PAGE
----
For as long as I can remember, the American film-history canon lists Florence Lawrence as the first movie star and that she was first featured as a star in the 1910 film, The Broken Oath. It’s a great story because it reveals that the established dominant players in the film business were too busy maintaining the status quo in the early 1910s and missed that film audiences wanted more than a generic motion picture. They wanted something different.
Film companies in the nickelodeon era, prior to 1910, would not promote their actors. The film manufacturing companies preferred to sell films as commodities, pricing them by the foot, and didn’t want to promote the actors for fear that they would demand higher salaries. Instead, a foot of film was like a barrel of oil, a bushel of corn, or a pound of cotton.
However, film audiences began to recognize certain actors and developed an affinity with them. One such actor was Florence Lawrence, who appeared in the dozens of films produced by American Mutoscope and Biograph. Audiences clamored for more films with the “Biograph Girl,” although they did not know her name, and pressured theater operators to book her films.
Biograph was part of a dominant film-making cartel in the first decade of the 20th century called the Motion Picture Patents Company, but there were competitors who often broke the law to make films in violation of patent laws. One such intellectual-property scofflaw was Carl Laemmle, who lured the Biograph Girl to this company, Independent Motion Pictures (IMP).
Laemmle didn’t just stick Lawrence in his movies: he used her for the first movie publicity stunt. Laemmle had newspapers report a story that Lawrence, the Biograph Girl, had been killed in a streetcar accident. It was a tragic story. Shortly afterward, Laemmle bought space in those newspapers to report that the rumors of Lawrence’s demise were greatly exaggerated: she was, in fact, alive and well. You can see that in this ad, where they “nail a lie.” Oh, yes, and by the way, she will starring in the upcoming IMP film The Broken Oath.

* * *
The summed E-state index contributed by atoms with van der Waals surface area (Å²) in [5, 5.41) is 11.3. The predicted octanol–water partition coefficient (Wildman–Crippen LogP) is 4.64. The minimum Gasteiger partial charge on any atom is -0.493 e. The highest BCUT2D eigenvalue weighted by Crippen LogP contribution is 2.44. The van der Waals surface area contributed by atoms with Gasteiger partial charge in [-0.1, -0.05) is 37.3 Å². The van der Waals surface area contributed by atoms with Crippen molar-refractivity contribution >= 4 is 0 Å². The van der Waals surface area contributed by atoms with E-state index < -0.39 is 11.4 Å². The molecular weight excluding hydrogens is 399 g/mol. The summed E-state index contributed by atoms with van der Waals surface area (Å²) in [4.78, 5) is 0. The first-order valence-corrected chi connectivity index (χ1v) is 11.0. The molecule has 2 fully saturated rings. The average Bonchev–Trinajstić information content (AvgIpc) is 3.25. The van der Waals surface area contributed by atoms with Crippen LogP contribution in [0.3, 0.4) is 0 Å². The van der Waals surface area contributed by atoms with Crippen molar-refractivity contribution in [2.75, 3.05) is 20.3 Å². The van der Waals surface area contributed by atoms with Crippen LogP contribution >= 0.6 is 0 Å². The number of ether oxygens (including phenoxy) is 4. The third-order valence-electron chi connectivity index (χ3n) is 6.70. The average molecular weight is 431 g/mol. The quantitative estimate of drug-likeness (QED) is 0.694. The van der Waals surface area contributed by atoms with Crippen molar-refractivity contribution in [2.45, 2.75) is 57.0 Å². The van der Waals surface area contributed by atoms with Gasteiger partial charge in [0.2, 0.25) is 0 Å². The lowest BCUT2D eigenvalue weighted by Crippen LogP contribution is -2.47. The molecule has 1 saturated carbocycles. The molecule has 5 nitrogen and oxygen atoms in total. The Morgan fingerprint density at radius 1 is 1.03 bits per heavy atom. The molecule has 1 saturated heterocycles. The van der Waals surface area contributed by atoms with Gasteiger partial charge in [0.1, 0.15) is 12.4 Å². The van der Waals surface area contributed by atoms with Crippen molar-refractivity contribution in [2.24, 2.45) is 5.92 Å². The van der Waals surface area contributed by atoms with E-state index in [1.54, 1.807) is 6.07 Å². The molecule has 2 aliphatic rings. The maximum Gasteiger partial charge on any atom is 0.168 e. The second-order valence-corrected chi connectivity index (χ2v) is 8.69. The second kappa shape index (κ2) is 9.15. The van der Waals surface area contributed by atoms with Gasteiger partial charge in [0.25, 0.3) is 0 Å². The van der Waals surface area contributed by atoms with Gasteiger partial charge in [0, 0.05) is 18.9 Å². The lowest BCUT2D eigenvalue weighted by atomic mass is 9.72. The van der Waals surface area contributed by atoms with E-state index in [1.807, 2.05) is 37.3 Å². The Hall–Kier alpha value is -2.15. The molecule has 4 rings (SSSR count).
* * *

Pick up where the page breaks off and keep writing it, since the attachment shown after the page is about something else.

The one part of this story that doesn’t make sense to me is the name of the film in the ad. The ad for the 1910 film, where they “nail a lie,” names the film The Broken Bath, not The Broken Oath, as every source I’ve read lists it. That raises a couple of questions:
Is this ad a fake? No, you can see the ad in the March 12, 1910 issue of Moving Picture World on page 365.
Did the name of the film change? Possibly, but in that same issue, on page 400, you can see the film listed as the The Broken Oath. Also, in subsequent issues of Moving Picture World, the film summary describes the film as follows:
To break a secret society oath requires a good deal of nerve, and there are certain situations connected with a sweetheart which also require nerve. Where these two come together it is quite likely to be doubly interesting.
Clearly, the film is about an oath, not a bath. Besides, a “broken bath” makes little sense unless it refers to a broken bath tub.
Did I nail a lie? Or could the name just have a typesetting error?
- Kristin Thompson and David Bordwell, Film History: An Introduction, 3rd. ed., New York: McGraw-Hill, 2010, pp. 30. ↩
- Film companies were called “film manufacturing companies,” not studios, suggesting that they were similar to a company that manufactures a good like rubber or cotton, not the content on the films. ↩
- Thompson and Bordwell, 30. ↩
- Eileen Bowser, The Transformation of Cinema, 1907–1915, University of California Press, 1994, pp. 112–13. ↩
- Moving Picture World, 26 March 1910, pp, 467–468. ↩
Update: There are two “m”s and only one “l” in “Laemmle.” Thanks to Claus R. Kullak for pointing it out in the comments.